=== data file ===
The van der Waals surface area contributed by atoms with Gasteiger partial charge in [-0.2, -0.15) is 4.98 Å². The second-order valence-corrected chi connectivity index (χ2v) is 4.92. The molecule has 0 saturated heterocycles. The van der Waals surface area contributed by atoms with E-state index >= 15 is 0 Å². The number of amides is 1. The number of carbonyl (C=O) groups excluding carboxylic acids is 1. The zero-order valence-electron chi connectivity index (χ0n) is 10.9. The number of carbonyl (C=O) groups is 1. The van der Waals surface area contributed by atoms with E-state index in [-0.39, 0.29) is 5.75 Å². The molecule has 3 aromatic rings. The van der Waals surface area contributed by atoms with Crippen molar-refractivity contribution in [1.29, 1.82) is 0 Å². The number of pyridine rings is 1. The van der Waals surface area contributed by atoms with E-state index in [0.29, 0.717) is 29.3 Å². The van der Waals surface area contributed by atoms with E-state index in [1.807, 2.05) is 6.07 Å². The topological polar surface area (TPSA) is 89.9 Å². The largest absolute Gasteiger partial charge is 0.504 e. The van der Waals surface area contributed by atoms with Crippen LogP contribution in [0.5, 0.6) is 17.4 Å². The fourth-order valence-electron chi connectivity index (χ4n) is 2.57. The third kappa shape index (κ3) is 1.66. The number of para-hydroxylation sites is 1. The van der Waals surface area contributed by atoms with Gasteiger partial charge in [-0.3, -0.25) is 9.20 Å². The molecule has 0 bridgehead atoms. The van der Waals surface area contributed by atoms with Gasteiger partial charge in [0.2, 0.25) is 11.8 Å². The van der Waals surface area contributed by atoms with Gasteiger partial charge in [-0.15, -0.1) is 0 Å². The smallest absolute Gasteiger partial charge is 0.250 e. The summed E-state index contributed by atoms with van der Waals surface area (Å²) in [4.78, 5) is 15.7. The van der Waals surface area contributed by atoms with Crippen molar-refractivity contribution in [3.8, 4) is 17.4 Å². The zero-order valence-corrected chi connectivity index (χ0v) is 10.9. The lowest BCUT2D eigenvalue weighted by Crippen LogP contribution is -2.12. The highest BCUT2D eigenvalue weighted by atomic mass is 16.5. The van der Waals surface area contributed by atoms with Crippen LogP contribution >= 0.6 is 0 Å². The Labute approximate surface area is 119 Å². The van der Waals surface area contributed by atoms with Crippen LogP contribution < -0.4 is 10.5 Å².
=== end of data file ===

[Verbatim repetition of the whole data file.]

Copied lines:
The van der Waals surface area contributed by atoms with Gasteiger partial charge in [-0.2, -0.15) is 4.98 Å². The second-order valence-corrected chi connectivity index (χ2v) is 4.92. The molecule has 0 saturated heterocycles. The van der Waals surface area contributed by atoms with E-state index >= 15 is 0 Å². The number of amides is 1. The number of carbonyl (C=O) groups excluding carboxylic acids is 1. The zero-order valence-electron chi connectivity index (χ0n) is 10.9. The number of carbonyl (C=O) groups is 1. The van der Waals surface area contributed by atoms with E-state index in [-0.39, 0.29) is 5.75 Å². The molecule has 3 aromatic rings. The van der Waals surface area contributed by atoms with Crippen molar-refractivity contribution in [1.29, 1.82) is 0 Å². The number of pyridine rings is 1. The van der Waals surface area contributed by atoms with E-state index in [0.29, 0.717) is 29.3 Å². The van der Waals surface area contributed by atoms with E-state index in [1.807, 2.05) is 6.07 Å². The topological polar surface area (TPSA) is 89.9 Å². The largest absolute Gasteiger partial charge is 0.504 e. The van der Waals surface area contributed by atoms with Crippen LogP contribution in [0.5, 0.6) is 17.4 Å². The fourth-order valence-electron chi connectivity index (χ4n) is 2.57. The third kappa shape index (κ3) is 1.66. The number of para-hydroxylation sites is 1. The van der Waals surface area contributed by atoms with Gasteiger partial charge in [-0.3, -0.25) is 9.20 Å². The molecule has 0 bridgehead atoms. The van der Waals surface area contributed by atoms with Gasteiger partial charge in [0.2, 0.25) is 11.8 Å². The van der Waals surface area contributed by atoms with Gasteiger partial charge in [-0.15, -0.1) is 0 Å². The smallest absolute Gasteiger partial charge is 0.250 e. The summed E-state index contributed by atoms with van der Waals surface area (Å²) in [4.78, 5) is 15.7. The van der Waals surface area contributed by atoms with Crippen molar-refractivity contribution in [3.8, 4) is 17.4 Å². The zero-order valence-corrected chi connectivity index (χ0v) is 10.9. The lowest BCUT2D eigenvalue weighted by Crippen LogP contribution is -2.12. The highest BCUT2D eigenvalue weighted by atomic mass is 16.5. The van der Waals surface area contributed by atoms with Crippen LogP contribution >= 0.6 is 0 Å². The Labute approximate surface area is 119 Å². The van der Waals surface area contributed by atoms with Crippen LogP contribution < -0.4 is 10.5 Å².